One of congestion pricing’s greatest strengths is convincing drivers to skip trips they don’t really need to take, or convince them to go at another time. Though the express lane scheme targets commuters, not everyone who travels during those periods is going to work. In fact, some might be taking totally optional trips—grabbing milk, meeting a friend for coffee. “The percentages vary by metro area and travel corridor (as do the timing and duration of peak periods) but the data show that about half of peak period trips are for other purposes,” says Elizabeth Deakin, who studies regional planning at UC Berkeley and has evaluated congestion tolling in the Bay Area.
Eventually—and you’ll have to wait a while to see this—congestion pricing can influence where people choose to live. If you don’t have to pay for tolls, the big house out in the suburbs with the huge backyard looks like a great option. When it costs $20 in tolls to get to work every day, not so much. If every one of those McMasion abandoners drives to work, well, that can make a dent in a traffic jam. Remember: You’re not in traffic. You are traffic.
Taking a Toll
Of course, some congestion pricing plans are better than others. Since 2003, drivers entering the heart of London have had to plunk down money for the privilege. (Today, it’s $15.50 per diem.) London does not charge drivers based on how many miles they travel inside the congestion zone, nor do they target the charge by block—you pay just as much to travel on some dinky side alley as the crushing high street. Still, a new analysis from the website Streetsblog estimates traffic in London would be 20 percent worse today if the city didn’t have the charges at all.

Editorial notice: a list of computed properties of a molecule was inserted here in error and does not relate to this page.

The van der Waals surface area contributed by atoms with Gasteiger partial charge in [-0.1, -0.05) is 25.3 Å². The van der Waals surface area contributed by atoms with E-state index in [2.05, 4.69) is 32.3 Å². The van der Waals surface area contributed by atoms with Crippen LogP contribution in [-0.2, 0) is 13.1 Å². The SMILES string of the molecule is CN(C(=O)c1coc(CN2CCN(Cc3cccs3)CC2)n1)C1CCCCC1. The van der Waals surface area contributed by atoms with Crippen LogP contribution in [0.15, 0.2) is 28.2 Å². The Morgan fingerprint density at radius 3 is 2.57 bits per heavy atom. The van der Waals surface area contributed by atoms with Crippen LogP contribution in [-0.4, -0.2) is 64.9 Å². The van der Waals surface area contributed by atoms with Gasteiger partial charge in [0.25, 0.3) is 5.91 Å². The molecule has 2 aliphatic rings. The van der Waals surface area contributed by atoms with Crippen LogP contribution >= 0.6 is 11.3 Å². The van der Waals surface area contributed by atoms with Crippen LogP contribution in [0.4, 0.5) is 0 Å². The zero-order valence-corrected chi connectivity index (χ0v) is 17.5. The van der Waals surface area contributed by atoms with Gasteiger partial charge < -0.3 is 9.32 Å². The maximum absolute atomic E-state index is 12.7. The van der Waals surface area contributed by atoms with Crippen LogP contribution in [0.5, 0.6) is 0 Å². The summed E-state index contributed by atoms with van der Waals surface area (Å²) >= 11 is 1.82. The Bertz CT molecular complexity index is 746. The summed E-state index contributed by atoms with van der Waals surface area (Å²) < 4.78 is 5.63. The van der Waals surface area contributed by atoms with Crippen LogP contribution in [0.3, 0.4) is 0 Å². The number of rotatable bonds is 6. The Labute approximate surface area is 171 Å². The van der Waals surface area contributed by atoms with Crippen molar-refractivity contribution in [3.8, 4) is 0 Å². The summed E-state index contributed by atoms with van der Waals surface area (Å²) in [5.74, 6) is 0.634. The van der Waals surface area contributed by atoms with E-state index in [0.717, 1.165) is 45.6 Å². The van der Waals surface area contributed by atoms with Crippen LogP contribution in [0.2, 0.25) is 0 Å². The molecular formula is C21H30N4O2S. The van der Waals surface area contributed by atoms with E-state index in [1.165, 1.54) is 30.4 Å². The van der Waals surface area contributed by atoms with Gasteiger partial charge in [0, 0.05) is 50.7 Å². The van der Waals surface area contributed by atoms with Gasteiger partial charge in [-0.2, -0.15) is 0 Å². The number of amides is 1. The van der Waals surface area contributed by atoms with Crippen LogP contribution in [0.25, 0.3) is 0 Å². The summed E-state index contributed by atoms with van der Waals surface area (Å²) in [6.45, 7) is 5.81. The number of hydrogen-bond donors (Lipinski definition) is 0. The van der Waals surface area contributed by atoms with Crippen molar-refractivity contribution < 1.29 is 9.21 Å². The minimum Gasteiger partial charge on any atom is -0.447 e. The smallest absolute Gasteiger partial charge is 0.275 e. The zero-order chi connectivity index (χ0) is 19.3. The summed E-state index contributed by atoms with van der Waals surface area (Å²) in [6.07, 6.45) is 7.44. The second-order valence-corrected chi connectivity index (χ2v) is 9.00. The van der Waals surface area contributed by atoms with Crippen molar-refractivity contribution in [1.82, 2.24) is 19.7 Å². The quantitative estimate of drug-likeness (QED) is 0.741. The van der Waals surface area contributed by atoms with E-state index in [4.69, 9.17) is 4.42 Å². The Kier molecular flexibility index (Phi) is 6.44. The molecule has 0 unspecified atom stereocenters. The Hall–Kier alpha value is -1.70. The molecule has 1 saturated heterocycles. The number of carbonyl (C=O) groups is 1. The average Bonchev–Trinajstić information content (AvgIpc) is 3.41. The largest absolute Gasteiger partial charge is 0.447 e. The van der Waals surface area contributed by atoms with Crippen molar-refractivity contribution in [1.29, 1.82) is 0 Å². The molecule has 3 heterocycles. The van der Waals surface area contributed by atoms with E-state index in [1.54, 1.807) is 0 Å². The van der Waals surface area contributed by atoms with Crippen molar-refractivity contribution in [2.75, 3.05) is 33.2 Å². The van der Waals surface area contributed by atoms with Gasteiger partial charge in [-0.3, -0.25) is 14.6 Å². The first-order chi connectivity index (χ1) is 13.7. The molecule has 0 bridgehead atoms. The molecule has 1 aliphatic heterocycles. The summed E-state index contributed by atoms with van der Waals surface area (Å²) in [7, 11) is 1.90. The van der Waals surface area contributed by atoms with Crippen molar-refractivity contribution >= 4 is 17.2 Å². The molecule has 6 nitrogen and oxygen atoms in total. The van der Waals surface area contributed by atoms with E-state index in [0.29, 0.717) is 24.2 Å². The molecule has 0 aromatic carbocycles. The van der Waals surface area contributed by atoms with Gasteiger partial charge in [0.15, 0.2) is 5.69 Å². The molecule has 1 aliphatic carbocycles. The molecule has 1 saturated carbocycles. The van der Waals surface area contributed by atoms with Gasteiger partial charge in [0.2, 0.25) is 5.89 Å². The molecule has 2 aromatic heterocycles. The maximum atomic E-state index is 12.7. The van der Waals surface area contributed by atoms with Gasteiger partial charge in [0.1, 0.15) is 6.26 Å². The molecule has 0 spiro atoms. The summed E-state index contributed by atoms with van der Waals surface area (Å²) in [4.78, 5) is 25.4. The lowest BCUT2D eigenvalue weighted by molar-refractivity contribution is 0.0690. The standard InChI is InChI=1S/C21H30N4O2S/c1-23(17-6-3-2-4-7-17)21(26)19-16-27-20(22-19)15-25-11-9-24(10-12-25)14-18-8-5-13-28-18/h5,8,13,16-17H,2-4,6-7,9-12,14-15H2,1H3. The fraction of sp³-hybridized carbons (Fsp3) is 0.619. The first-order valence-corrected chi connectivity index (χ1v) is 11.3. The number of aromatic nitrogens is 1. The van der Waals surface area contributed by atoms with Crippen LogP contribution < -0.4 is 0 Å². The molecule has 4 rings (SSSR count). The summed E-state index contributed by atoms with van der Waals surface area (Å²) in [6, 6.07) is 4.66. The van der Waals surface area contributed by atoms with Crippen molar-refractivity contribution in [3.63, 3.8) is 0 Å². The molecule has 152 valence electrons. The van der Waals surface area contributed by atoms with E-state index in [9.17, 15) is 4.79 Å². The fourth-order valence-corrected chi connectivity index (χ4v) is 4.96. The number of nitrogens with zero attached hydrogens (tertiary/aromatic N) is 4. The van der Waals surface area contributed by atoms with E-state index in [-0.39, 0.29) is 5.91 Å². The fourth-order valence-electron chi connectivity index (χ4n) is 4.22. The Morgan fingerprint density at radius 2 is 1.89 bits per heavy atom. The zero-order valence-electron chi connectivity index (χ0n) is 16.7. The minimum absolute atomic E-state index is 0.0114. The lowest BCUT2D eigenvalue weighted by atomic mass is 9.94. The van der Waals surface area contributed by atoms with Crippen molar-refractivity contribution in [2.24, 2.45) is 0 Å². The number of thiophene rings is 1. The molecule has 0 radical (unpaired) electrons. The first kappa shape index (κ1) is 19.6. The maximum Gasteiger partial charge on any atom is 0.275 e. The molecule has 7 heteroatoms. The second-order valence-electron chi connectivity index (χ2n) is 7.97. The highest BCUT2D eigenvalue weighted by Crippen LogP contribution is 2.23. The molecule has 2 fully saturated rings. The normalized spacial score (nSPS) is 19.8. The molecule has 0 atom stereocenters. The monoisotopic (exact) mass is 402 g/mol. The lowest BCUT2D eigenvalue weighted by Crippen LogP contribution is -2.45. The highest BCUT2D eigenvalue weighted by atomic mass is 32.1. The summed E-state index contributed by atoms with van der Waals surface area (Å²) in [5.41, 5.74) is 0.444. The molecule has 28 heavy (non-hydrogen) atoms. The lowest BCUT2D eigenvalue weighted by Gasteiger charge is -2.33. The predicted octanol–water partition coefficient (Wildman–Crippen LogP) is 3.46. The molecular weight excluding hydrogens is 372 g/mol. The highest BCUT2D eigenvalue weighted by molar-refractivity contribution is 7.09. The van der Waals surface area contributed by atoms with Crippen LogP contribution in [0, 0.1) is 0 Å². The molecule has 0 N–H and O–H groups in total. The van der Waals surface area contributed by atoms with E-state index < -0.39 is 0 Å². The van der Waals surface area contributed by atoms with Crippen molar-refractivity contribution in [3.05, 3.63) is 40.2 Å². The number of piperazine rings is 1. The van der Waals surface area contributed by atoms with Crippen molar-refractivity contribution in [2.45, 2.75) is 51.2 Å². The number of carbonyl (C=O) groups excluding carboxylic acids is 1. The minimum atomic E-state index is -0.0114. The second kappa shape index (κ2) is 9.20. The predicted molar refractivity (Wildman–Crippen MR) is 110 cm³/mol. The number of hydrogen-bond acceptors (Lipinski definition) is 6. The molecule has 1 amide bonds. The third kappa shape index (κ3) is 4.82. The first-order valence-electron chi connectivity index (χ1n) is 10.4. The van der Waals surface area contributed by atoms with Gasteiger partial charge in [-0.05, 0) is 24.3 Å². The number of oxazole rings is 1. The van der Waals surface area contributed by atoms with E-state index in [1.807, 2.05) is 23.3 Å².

The Virginia toll isn’t perfect either. There aren’t always travel alternatives for the area’s solo drivers. Carpool scheduling doesn’t work for everyone, and the area’s Metro subway system is undergoing major repairs. The Virginia Department of Transportation is funneling collected tolls to improve bus service, but that will take some time to be implemented.
The other problem with this Virginia toll probably won’t make locals happy: It’s too nice. Drivers can dodge the express lanes by traveling on other highways or service roads. That’s just shuffling traffic around, not improving it. (VDOT’s initial analysis of the first day of tolling found roads around I-66 were not majorly affected by the new toll, but you can expect people to figure out some tricks.) “Instead of putting a toll on just a few roads, they should put a low toll on all the congested roads,” Litman says. Only then might drivers truly consider the costs of their drive.
Too bad making people pay for what was once free is not a winning political proposition. In New York, where the majority of car commuters are higher income and most rely on a fairly competent subway system, charging people to use the roads has been a political lightning rod for decades. This year, despite tepid opposition from the city’s mayor, forces have begun to align, and a plan to implement charges in Manhattan is in the works. Do you like traffic, New Yorkers? Do you like sucking smog? Here’s an alternative for you. Just prepare for the sticker shock.